At All City Plumbing, we know that If you have ever hired a plumber before, there’s a good chance you saw them use or at least heard them talk about a “snake.” And no, we’re not talking about the cold-blooded reptile that slithers around and sheds its skin, we’re talking about the device used to deal with clogged drains. Sometimes known as “augers,” drain snakes come in many shapes and sizes, but for the purposes of this blog, we’re going to be talking specifically about the more professional kind, oftentimes known as “plumber’s snakes.” While seeing a plumber use the plumber's snake, we know that these tools can seem intimidating to use for yourself at first, they are actually fairly simple to operate once you get the hang of it. They are also widely available at home improvement stores and at multiple outlets online. Keep reading to learn how to use a plumber’s snake, and let our drain and sewer experts at All City Plumbing show you the way the professionals do it!
How to Use a Plumber’s Snake to Get Rid of Drain Clogs:
- Towels -
Put some towels under your sink to prevent leaking during the next step.
- Sink P-Trap -
Remove your sink’s p-trap. This is the curved or “p”-shaped pipe underneath your sink, that connects the drain to your larger plumbing system. (NOTE: for less severe clogs, you may be able to skip this step. However, if a clog has gotten bad enough where you need to use a drain snake, removing the p-trap is often advisable.)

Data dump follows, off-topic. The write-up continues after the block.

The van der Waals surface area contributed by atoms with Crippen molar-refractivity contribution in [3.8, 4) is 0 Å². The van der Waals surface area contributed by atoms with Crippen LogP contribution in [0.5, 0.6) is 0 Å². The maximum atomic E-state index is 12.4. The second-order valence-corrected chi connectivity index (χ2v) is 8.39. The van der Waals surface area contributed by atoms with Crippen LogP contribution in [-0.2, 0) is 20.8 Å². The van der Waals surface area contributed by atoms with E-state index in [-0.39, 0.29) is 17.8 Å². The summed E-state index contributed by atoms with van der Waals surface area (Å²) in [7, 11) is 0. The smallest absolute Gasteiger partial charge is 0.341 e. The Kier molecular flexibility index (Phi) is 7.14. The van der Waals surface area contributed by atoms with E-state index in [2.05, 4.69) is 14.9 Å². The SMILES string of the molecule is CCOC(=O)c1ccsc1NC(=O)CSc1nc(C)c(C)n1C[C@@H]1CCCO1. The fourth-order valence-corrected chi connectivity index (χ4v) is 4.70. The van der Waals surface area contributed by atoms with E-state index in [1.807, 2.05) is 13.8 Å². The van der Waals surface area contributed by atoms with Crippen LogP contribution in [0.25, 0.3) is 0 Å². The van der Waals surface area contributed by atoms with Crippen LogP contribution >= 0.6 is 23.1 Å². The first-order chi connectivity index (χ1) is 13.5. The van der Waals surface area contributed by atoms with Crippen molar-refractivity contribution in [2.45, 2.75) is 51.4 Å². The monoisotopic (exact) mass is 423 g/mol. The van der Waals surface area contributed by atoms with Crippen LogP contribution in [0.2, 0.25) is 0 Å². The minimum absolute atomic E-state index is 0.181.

- Remove the stopper in your sink -
If we’re talking about your kitchen sink, there’s a good chance this part will come right out. If we’re talking about one in the bathroom sink, you will probably need to use a screwdriver and wrench to pop it out.
- Thread the snake -
You'll need to do this manually into the drain. You will not need to put it that far down, because soon you will…
- Uncoil the snake - Using the handle you'll unwind the plumber's snake into your drain. This process is fairly intuitive, though you can find more videos explaining it online. Basically, the key is to turn the handle until you hit the clog. At that point you should—
- Rotate the head -
Turn the snake up and down and back and forth. This will break down the clog a bit, allowing you to pull it up easily.
- Remove the Plumber's Snake -
Wind the snake up, get rid of that nasty clog, and reassemble your sink’s components (another quick note: this blog pertains more to sink clogs, however, the process outlined here can be applied to the drain line in your tub/shower as well.)
Trust Our Drain Cleaning Team at All City Plumbing
If you’re still having issues with clogs even after you have completed the above steps, give All City Plumbing a call. We offer professional drain cleaning, designed to both get rid of clogs and help your lines flow like new again. And for more extreme blockages, consider hiring us for hydrojetting. From grease, to tree roots, to other tough obstructions, our skilled plumbers have what it takes to pulverize obstructions and thoroughly scrub the walls of your lines clean.
For information about snaking or to schedule another plumbing service, call (909) 552-7550, You can also contact us for information on available specials and financing options online.